No doubt the balance of a team has never been so crucial and a timely reminder to Black Caps coach Gary Stead and his co-selectors the significance of exposing their tweakers.
Again it's a no-brainer that left-armer Trent Boult is the go-to man with the ball but Lockie Ferguson and Tim Southee types will be mindful the faster you go the bigger the mess, especially in claustrophobic confines.
Warm-up affairs can sometimes be more disruptive than helpful in the selection process but, for what it's worth, what the bustling West Indies showed the other night was who do you call when Boult becomes a target?
Southee, Ferguson and co have all the makings of road kill but that's where the spinners come in. De Grandhomme is godsend on Kiwi tracks to test visiting batsmen's patience but is that viable on a seaming one abroad?
It's encouraging that Blundell can score 106 runs from 86 balls but there's something more important in his portfolio that will define matches — wicket keeping. Tom Latham seems to be on the mend from a broken finger and Stead is leaning that way although Blundell could remain in the middle order as a batsman and Nicholls make way for Latham as opener.
Blundell didn't look that comfortable in the warm-up to Sodhi's leggies. One ball snuck between his legs and he missed a couple of nicks in the few overs I saw a shade after midnight.
Now juxtapose that with India veteran MS Dhoni's takes, never mind his ability to carve up tons in quick time. It was like watching a shearer clipping away without a smile of satisfaction.
Now don't get me wrong. I don't expect Blundell, or any other unseasoned wicky for that matter, to show Dhoni quality but did the Black Caps pick their glove-man as a wicketkeeper who can add value to the batting line-up or the other way around?
Tweakers will make the difference. History shows spinners Adil Rashid (England) 129 scalps, Rashid Khan (Afghanistan) 125, Imran Tahir (South Africa) 92 and Kuldeep Yadav (India) 87, are among the top wicket takers since the previous World C up in 2015. Boult (107) and South African paceman Kagiso Rabada (106) are the two who break that mould.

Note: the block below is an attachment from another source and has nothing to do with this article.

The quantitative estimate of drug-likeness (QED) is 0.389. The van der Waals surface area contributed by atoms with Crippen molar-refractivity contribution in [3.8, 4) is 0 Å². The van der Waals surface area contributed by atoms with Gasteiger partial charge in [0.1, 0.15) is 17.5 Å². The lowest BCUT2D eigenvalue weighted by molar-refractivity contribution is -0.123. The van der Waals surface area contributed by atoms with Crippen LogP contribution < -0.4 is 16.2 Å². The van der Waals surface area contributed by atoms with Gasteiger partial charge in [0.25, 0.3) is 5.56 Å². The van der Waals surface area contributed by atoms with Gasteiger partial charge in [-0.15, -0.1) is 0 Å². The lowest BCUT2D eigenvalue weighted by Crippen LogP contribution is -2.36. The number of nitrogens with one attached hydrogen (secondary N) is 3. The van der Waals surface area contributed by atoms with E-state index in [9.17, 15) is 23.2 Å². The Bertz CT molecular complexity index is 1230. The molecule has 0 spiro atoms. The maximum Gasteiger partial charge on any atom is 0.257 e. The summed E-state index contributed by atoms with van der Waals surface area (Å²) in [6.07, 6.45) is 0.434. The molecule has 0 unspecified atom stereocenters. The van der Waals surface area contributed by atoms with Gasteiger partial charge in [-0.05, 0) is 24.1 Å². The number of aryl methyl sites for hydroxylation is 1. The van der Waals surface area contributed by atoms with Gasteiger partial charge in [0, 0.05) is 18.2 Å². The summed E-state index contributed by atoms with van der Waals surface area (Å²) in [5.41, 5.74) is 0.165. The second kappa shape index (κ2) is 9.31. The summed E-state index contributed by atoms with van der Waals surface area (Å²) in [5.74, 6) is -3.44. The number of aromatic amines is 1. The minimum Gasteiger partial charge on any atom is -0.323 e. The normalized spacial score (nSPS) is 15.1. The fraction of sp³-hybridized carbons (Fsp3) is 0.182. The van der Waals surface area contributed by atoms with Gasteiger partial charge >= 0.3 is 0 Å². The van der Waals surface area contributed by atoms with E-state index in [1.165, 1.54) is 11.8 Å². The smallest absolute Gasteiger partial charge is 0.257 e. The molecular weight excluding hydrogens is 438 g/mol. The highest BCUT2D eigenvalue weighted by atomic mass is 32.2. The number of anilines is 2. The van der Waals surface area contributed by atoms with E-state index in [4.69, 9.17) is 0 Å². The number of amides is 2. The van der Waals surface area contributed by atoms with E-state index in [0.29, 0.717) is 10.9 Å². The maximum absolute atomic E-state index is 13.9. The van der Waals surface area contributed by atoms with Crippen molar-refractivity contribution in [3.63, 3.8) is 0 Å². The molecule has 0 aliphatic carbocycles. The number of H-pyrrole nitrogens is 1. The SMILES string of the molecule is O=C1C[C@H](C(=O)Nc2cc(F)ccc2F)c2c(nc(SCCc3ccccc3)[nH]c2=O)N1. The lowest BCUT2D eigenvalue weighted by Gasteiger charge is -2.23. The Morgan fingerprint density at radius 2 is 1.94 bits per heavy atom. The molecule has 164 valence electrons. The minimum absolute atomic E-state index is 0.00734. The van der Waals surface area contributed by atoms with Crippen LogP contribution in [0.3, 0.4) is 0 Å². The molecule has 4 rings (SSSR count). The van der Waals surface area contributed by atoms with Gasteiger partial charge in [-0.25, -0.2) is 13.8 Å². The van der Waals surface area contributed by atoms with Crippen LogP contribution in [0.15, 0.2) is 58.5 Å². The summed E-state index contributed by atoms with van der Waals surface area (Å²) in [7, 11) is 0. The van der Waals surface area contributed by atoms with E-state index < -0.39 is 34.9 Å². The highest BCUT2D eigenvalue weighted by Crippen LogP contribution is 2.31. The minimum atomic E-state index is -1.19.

Tahir opened in the loss to England this morning and, refreshingly, took two scalps to show the Proteas are thinking outside the square. Are Stead and Williamson likely to gamble with Mitchell Santner and Sodhi in that manner on pitches where economy can dictate outcomes more than runs scored?
All the commotion is about Ben Stokes' one-handed catch, more importantly off Rashid's delivery, and, yes, they do win matches. However, all that deflects from the electric pace of Barbadian-born newcomer Jofra Archer's three wickets as an unknown quantity.
Given all the variables of how the games will unfold in the tournament, spinners will entice batsmen to lunge for lusty sixes in posting big totals or trying desperately to chase them down so wicketkeepers will have a field day.
No doubt, fielding will be critical and that's where New Zealand can set the standards even though Boult had a grinning moment against the Windies, much to Matt Henry's dismay.
Any outcries of how the No 7 to No 11 won't add value to the total is neither here nor there. That's why the pretty boys from No 1 to No 6 are there.
Like it or not, the worst possible ending to the tournament will be Straya lifting the trophy again.
I'm with Sir Ian Botham on how a team with sandpaper merchants can be forgiven and forgotten so quickly — it is simply baffling.
It just can't be a good look for cricket but, then again, if you have picked a name out of a hat I say take the money and run.